Opinions on Equine Studies - The Horse Forum
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post #1 of 19 Old 09-18-2009, 08:38 PM Thread Starter
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Opinions on Equine Studies

I was talking to the woman that owns the barn where I used to ride and I mentioned I wanted to maybe transfer somewhere where I could get a degree in Equine Studies. She basically told me it was a bad idea and not to bother. What do you all think?
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post #2 of 19 Old 09-19-2009, 11:47 AM
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I have a degree in Equine Science. I learned bunches and had a blast, learned really neat things about other animals as well.

I remember (this was several years ago too) one of my teachers telling me that the equine department did better grade wise than the engineering department, however when graduating, only 16% on equine majors left with jobs...

So I see that as the only downfall

Marianne and Twist

The wind of heaven is that which blows between a horse's ears. ~Arabian Proverb
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post #3 of 19 Old 09-19-2009, 12:23 PM Thread Starter
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Thanks for your input. I think I would have a great time too. I usually hate school but I find everything having to do with horses interesting and I keep wanting to learn more. I think it would be a really good idea for me to do this.

The job thing is kind of what she was talking about but she said no one would care if you had a degree in Equine Studies or not, which I don't think is completely true. I think it depends on what you want to do.

I am currently looking at schools and trying to figure out what needs to be done to transfer but its freaking me out a little lol. I've never lived away from home before so I didn't want to have to go too far but the closest college that offers Equine Studies as a major is 3 hours away. I know that probably doesn't seem like a lot but the farthest away any of us has ever gone is a little over an hour. My brother can still come home any weekend he wants but 3 hours seems like it would be a lilttle much for me to do that. And that's if I get into this place. Plus it's in New Jersey and I'm sorry but I think it's really dumb that you can't make left turns in Jersey. It would drive me nuts. I already get lost pretty easily so not being able to make a left turn would just make things even harder for me. And now I've gotten sooooo far off topic lol. Can you tell I'm nervous?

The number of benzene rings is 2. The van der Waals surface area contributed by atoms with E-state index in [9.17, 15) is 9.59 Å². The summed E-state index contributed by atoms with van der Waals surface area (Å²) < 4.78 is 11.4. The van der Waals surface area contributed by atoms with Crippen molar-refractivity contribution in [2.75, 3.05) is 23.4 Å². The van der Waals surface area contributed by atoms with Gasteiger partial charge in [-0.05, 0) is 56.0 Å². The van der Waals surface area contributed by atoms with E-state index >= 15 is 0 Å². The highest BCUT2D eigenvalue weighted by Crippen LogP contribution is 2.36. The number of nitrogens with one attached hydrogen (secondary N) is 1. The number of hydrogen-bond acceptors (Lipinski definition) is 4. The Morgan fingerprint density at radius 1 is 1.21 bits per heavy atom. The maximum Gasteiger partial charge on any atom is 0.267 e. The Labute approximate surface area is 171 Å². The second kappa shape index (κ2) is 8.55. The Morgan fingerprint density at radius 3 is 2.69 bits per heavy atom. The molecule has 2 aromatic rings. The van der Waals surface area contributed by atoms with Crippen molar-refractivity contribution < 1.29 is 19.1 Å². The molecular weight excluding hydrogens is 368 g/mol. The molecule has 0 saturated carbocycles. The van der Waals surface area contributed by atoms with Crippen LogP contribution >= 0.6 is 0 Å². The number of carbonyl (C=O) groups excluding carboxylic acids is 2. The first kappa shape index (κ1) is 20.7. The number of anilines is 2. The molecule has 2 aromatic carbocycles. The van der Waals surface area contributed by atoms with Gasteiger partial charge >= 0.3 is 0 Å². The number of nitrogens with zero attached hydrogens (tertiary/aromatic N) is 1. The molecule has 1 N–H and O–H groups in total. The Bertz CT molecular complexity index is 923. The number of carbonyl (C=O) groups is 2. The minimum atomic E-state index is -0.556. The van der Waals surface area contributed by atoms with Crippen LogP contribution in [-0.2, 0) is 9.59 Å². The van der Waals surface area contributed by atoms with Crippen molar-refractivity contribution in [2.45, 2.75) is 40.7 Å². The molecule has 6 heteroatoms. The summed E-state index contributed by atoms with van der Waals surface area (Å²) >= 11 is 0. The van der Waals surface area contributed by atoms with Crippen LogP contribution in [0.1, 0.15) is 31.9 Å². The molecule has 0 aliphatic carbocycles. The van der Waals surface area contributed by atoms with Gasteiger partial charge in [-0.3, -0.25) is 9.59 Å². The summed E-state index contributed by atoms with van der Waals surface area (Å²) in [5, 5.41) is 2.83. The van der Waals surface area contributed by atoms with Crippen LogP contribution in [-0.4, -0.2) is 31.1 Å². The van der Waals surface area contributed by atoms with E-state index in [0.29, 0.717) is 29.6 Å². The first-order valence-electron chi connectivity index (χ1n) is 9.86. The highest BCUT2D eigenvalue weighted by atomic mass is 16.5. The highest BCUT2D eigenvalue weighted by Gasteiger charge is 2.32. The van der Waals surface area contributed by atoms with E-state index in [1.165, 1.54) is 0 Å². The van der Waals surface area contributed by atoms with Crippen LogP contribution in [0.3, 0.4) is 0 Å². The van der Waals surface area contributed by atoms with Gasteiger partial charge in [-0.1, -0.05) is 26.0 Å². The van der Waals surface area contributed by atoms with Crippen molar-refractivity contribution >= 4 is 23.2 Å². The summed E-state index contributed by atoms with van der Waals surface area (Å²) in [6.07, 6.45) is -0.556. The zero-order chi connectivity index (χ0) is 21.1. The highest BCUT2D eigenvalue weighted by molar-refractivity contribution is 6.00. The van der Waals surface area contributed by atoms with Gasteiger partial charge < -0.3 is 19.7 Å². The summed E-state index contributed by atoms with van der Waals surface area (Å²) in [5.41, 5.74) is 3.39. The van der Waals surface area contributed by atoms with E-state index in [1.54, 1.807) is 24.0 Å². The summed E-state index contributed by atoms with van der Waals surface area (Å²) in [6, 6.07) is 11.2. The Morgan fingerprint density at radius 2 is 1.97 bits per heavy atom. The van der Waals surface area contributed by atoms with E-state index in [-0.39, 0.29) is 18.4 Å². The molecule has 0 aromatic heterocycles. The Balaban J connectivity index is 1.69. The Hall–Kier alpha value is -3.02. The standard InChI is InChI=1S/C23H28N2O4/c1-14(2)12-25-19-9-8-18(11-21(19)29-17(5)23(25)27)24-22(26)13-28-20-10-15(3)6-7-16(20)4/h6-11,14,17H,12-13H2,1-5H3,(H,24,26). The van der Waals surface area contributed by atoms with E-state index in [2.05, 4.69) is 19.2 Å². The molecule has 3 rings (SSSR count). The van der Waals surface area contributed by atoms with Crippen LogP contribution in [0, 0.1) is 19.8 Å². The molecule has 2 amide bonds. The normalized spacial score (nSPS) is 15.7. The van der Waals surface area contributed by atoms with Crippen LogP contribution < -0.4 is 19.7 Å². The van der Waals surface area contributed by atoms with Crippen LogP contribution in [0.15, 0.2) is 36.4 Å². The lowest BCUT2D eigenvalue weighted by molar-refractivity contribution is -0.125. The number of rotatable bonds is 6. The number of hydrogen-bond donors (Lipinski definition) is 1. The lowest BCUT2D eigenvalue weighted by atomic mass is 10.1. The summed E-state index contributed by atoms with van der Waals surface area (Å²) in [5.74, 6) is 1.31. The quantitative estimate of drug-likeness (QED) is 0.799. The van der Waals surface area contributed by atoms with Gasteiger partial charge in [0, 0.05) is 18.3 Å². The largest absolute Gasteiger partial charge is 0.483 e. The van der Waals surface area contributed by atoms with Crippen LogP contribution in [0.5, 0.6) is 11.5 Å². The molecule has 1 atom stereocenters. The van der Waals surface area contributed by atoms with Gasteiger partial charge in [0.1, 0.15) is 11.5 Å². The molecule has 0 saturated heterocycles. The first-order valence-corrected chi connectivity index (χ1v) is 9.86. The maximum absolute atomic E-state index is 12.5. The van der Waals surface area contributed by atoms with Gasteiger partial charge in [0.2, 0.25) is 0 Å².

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post #4 of 19 Old 09-19-2009, 12:28 PM
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If you want to go into research or get an Equine Science degree with upper level work, its worth it.
If you want to ride/train/show/give lessons/board/etc it's not worth your time.
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post #5 of 19 Old 09-19-2009, 01:33 PM Thread Starter
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Quote:
Originally Posted by Spastic_Dove View Post
If you want to go into research or get an Equine Science degree with upper level work, its worth it.
If you want to ride/train/show/give lessons/board/etc it's not worth your time.
What about equine management?
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post #6 of 19 Old 09-19-2009, 01:36 PM
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As far as like...barn management? I think you'd be fine. If you want to work managing a breeding barn or something, some reproduction classes would be good. Otherwise I'd say just go for business.
Where in Maryland are you? There was a school that had equine science I was looking at outside of columbia.
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post #7 of 19 Old 09-19-2009, 01:41 PM